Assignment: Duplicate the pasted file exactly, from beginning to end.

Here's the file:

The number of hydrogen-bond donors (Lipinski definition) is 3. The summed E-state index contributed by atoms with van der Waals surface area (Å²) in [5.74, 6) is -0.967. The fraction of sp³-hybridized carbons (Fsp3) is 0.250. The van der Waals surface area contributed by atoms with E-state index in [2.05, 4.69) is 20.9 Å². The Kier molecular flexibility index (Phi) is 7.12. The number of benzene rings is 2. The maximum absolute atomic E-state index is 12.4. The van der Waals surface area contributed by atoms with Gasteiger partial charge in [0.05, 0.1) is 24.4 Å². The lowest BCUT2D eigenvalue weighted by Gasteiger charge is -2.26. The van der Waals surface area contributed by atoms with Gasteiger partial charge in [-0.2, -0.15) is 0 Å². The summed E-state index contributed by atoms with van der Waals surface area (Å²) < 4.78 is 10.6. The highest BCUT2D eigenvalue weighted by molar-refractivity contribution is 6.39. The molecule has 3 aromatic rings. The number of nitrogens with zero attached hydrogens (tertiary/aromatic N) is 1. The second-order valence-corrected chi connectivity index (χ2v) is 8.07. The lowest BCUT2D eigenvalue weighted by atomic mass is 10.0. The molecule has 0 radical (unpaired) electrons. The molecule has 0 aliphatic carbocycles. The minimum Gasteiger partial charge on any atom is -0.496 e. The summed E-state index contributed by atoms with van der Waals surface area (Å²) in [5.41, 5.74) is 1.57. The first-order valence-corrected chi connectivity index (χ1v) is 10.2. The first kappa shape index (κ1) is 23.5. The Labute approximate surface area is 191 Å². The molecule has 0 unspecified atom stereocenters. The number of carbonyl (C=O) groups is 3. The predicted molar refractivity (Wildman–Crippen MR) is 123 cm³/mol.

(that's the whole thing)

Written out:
The number of hydrogen-bond donors (Lipinski definition) is 3. The summed E-state index contributed by atoms with van der Waals surface area (Å²) in [5.74, 6) is -0.967. The fraction of sp³-hybridized carbons (Fsp3) is 0.250. The van der Waals surface area contributed by atoms with E-state index in [2.05, 4.69) is 20.9 Å². The Kier molecular flexibility index (Phi) is 7.12. The number of benzene rings is 2. The maximum absolute atomic E-state index is 12.4. The van der Waals surface area contributed by atoms with Gasteiger partial charge in [0.05, 0.1) is 24.4 Å². The lowest BCUT2D eigenvalue weighted by Gasteiger charge is -2.26. The van der Waals surface area contributed by atoms with Gasteiger partial charge in [-0.2, -0.15) is 0 Å². The summed E-state index contributed by atoms with van der Waals surface area (Å²) < 4.78 is 10.6. The highest BCUT2D eigenvalue weighted by molar-refractivity contribution is 6.39. The molecule has 3 aromatic rings. The number of nitrogens with zero attached hydrogens (tertiary/aromatic N) is 1. The second-order valence-corrected chi connectivity index (χ2v) is 8.07. The lowest BCUT2D eigenvalue weighted by atomic mass is 10.0. The molecule has 0 radical (unpaired) electrons. The molecule has 0 aliphatic carbocycles. The minimum Gasteiger partial charge on any atom is -0.496 e. The summed E-state index contributed by atoms with van der Waals surface area (Å²) in [5.41, 5.74) is 1.57. The first-order valence-corrected chi connectivity index (χ1v) is 10.2. The first kappa shape index (κ1) is 23.5. The Labute approximate surface area is 191 Å². The molecule has 0 unspecified atom stereocenters. The number of carbonyl (C=O) groups is 3. The predicted molar refractivity (Wildman–Crippen MR) is 123 cm³/mol.